EXTRA PRECAUTIONARY MEASURES AGAINST COVID-19
Patient screening is likely to be with us for a while. The first step is identifying suspected cases of COVID-19. We should also measure the temperature of the patient. It is advised that a contact-free forehead thermometer is used for this.
- Do you have a fever or have you experienced a fever within the past 14 days?
- Have you experienced a recent onset of respiratory problems, such as a cough or difficulty in breathing, within the past 14 days?
- Have you come into contact with a patient with confirmed 2019-nCoV infection within the past 14 days?
- And have you come into contact with people who come from areas with recent documented fever or respiratory problems within the past 14 days?
- Are there at least two people with documented experience of fever or respiratory problems within the last 14 days, having had close contact with you?
- Have you recently participated in any gathering, meetings, or had close contact with many unacquainted people?
After the screening questionnaire:
- If the patient replies yes to any of the screening questions, and his or her body temperature is below 37.3°C, postpone the treatment until 14 days after the exposure event
- If the patient replies yes to any of the screening questions, and his or her body temperature is 37.3°C or higher, postpone treatment and follow advice on the current guidelines for isolation
- However, if the patient replies no to all the screening questions, and his or her body temperature is below 37.3°C, treatment should be permitted
- Finally, if the patient replies no to all the screening questions, but his or her body temperature is 37.3°C or higher, the patient should be directed for further medical care
For the foreseeable future, it is unlikely we will see a waiting room full of patients. The guidelines are likely to involve social distancing measures of at least two metres from patients and reception staff and other patients or a one-in one-out protocol.
Reception screens may be an option, similar to recent measurements taken at several supermarkets. Hand sanitiser should be available to all.
Dental practices may struggle with ventilation management, especially if they are situated within confined spaces. There is quite strong evidence that good ventilation can impact on the spread of airborne infection.
Various studies have shown that air cleaning systems do reduce the amount of aerosol created during dental procedures such as ultrasonic use, tooth preparations and extractions.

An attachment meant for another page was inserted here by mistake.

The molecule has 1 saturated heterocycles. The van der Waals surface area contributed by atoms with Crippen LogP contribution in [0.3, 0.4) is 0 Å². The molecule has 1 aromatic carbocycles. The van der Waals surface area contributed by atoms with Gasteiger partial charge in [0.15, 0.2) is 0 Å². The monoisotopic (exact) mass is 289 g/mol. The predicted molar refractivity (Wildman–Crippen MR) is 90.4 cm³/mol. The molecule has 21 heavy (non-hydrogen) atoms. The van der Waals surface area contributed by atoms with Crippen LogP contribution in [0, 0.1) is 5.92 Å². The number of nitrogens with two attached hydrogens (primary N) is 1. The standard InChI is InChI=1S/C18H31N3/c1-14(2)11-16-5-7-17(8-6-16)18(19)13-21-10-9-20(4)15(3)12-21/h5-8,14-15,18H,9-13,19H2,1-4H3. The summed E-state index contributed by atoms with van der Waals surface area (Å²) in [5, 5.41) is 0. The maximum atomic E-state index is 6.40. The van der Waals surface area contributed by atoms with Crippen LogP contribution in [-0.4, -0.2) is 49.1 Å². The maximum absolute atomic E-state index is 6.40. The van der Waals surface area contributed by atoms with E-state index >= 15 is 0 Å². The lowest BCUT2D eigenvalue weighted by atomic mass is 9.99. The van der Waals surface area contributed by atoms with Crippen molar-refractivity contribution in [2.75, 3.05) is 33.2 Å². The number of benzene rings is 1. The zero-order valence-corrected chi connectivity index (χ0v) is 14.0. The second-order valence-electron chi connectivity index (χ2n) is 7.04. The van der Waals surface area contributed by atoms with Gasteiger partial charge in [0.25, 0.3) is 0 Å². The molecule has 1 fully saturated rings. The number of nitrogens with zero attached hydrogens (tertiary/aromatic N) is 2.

Our practice has invested in VK401. Each surgery at Swedish Smile Clinic is supplied by a Virus Killer unit.
It’s a reliable air purifier and steriliser for medium to large rooms. Combining pre filter, HEPA filter, activated carbon and the reactor cell of 8 super UVC lamps with 40 TiO2 hexagon filters makes it the ultimate solution for spaces up to 60 square meters.
A recent paper stated that rinsing with 1.5% peroxide for 60 seconds reduces viral load and disinfects the throat. Peroxide drops coronavirus replication by >4 logs. In practice, Peroxyl is a peroxide-based mouthwash that we use routinely.
Other studies have shown the use of anti microbial rinses for 60 seconds significantly reduces the level of oral microorganisms in the aerosols generated during routine dental procedures.
Personal protective equipment (PPE)
These are the ones we use routinely in dentistry and were readily available prior to the COVID-19 crisis at a reasonable price. They have a waterproof outer aspect and protect the wearer from splatter and large droplets. They do not protect against airborne infectious agents such as coronavirus.
However, at the very least, if a surgical mask is worn by a contagious person, then this mask will stop the spread to his or her immediate surrounding area.
These are masks that prevent the wearer from inhaling aerosols, gases and vapours that are potentially harmful. These may protect the wearer from airborne infectious agents such as coronavirus if fitted properly.
Face shields should not be used alone as a form of PPE. But their use makes complete sense when dealing with aerosol and splatter coupled with appropriate face masks.
Donning and removal
For removal, gloves are firstly removed, followed by the apron or gown, eye protection and finally mask or respirator. Hand hygiene should immediately follow removal of PPE
High volume aspiration (HVA)
In most practices, we use high volume aspiration (HVA) routinely. A recommended diameter size of 8mm and greater is advised to remove high volumes of air and up to 90% of aerosol.
With regards to hygiene procedures, it is likely that assistants will need to adequately manoeuvre the HVA.
Website Last Updated: June 12, 2020